I was used to the sounds of engines and tires on pavement, that growl and whoosh as neighbors hurried home from work and school every other crazy activity. I knew a lot of these people, knew them to be good-hearted and generous, but as they flew down the street just a few feet from where my unpredictable little ones were playing I couldn’t help but feel frustrated at how unaware they seemed to be that the speed at which they were driving truly endangered my children’s lives.
And then one day, instead of a whoosh, I heard a gentle clicking. It was Green Commute Week, and one of my neighbors was coming home from work on his bike. We acknowledged each other with that wave-and-hello that we do with neighbors we don’t know well, and then I kind of stood there in a daze for a minute.
It was one of those moments of epiphany, like a curtain raising or a fresh wind blowing, as in that instant I saw another way forward. It was like an alternate universe with all the anxiety – which I hadn’t even fully realized was present – just wiped away. If my children ran into the street, it was no big deal – they’d get knocked down if they ran in front of a bike, but their lives were secure. They could play freely and without fear.
Plus, I got to say hi to a neighbor who lived further down the street than I would have otherwise known. He probably drove by every day in his anonymous car, but coming by on a bike transformed him into an actual person who was knowable – he became a real neighbor, not a stranger.
This year, Green Commute Week starts on May 12, just two days after Bikes in Holland. It’s going to be an inspiring event, perfect for getting yourself in the mood for biking!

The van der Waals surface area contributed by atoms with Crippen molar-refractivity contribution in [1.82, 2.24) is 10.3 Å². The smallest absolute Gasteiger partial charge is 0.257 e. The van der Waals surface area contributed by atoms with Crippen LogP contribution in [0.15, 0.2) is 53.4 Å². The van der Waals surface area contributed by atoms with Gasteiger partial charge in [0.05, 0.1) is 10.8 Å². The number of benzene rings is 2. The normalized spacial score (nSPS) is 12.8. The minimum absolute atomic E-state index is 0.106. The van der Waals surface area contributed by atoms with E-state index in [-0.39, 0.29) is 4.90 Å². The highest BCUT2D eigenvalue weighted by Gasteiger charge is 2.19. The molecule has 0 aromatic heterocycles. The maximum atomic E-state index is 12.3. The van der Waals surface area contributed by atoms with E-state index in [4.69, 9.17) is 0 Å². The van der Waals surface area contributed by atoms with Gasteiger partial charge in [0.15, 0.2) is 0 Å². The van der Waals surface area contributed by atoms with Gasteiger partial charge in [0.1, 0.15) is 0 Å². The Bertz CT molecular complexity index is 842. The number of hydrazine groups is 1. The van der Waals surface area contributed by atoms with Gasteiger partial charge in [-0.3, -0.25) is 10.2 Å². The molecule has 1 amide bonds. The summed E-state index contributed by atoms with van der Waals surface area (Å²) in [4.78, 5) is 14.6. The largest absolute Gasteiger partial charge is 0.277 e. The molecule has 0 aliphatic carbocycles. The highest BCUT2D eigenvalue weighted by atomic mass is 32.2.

So. Green Commute Week. Good for your neighborhood, good for your soul. Give it a try this year!
It give me great pleasure to announce this year’s spring event:
I could hardly be more excited.
This spring, Professor Lee Hardy of Calvin College (my alma mater) will take us on a fascinating ride through the streets of Amsterdam and Copenhagen, two of the world’s leading cities for bicycling.
Professor Hardy’s inspiring multimedia presentation demonstrates how these cities make way for people on bikes and help them get around in a way that’s fun, easy, and affordable – for everyone!
After he answers your questions, we’ll turn our attention to our own community here in Holland, Michigan. Elisa Hoekwater, author of the greater Holland region’s new non-motorized plan, will offer a brief update on where things stand around here. Your input is welcome!
Delicious cookies and coffee from Simpatico Coffee will be available for you to enjoy.
The event will be held in Fourteenth Street Christian Reformed Church’s brand-spanking-new fellowship room. It’s cozy in the best kind of way, and you’re going to love it.
Join us on Saturday, May 10 at 7:00 p.m. to celebrate Bikes in Holland!
Tickets are $10 and are available online now!
Few things are ever accomplished by one person working alone.
I need YOUR help! Here’s what you can do:
E-mail a friend today. Take just a second right now to copy this link – http://wp.me/p2MikN-BQ – and send it to a friend. It will bring them to this page, so they can read about this great event for themselves.
Join the Event Team. There’s still plenty to do, from publicity to event set-up to considering ways to help these ideas gain traction in our community.
Put us in contact with potential sponsors. I would still like to have a few more sponsors to help underwrite this event. Our primary sponsorship levels range from $50 to $250, and we also have a low-cost ticket sponsorship option.
And of course, buy your own tickets right away! Here’s the link again:
Contact me at firstname.lastname@example.org with any questions or for more information. This is going to be so much fun – I hope to see you there!